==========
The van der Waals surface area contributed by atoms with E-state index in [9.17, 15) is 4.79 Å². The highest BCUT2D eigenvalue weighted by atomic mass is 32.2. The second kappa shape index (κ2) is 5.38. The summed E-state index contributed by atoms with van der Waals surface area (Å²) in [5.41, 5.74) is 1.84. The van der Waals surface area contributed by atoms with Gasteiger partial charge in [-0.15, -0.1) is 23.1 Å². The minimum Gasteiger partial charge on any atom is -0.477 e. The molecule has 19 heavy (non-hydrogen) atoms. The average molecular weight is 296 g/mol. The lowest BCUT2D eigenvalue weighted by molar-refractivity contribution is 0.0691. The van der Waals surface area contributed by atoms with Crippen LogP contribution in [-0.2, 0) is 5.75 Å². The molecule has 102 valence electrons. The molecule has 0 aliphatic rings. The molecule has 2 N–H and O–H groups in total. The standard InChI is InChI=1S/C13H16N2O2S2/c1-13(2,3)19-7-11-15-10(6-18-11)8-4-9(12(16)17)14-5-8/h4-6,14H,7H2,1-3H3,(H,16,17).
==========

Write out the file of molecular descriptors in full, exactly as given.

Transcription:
The van der Waals surface area contributed by atoms with E-state index in [9.17, 15) is 4.79 Å². The highest BCUT2D eigenvalue weighted by atomic mass is 32.2. The second kappa shape index (κ2) is 5.38. The summed E-state index contributed by atoms with van der Waals surface area (Å²) in [5.41, 5.74) is 1.84. The van der Waals surface area contributed by atoms with Gasteiger partial charge in [-0.15, -0.1) is 23.1 Å². The minimum Gasteiger partial charge on any atom is -0.477 e. The molecule has 19 heavy (non-hydrogen) atoms. The average molecular weight is 296 g/mol. The lowest BCUT2D eigenvalue weighted by molar-refractivity contribution is 0.0691. The van der Waals surface area contributed by atoms with Crippen LogP contribution in [-0.2, 0) is 5.75 Å². The molecule has 102 valence electrons. The molecule has 0 aliphatic rings. The molecule has 2 N–H and O–H groups in total. The standard InChI is InChI=1S/C13H16N2O2S2/c1-13(2,3)19-7-11-15-10(6-18-11)8-4-9(12(16)17)14-5-8/h4-6,14H,7H2,1-3H3,(H,16,17).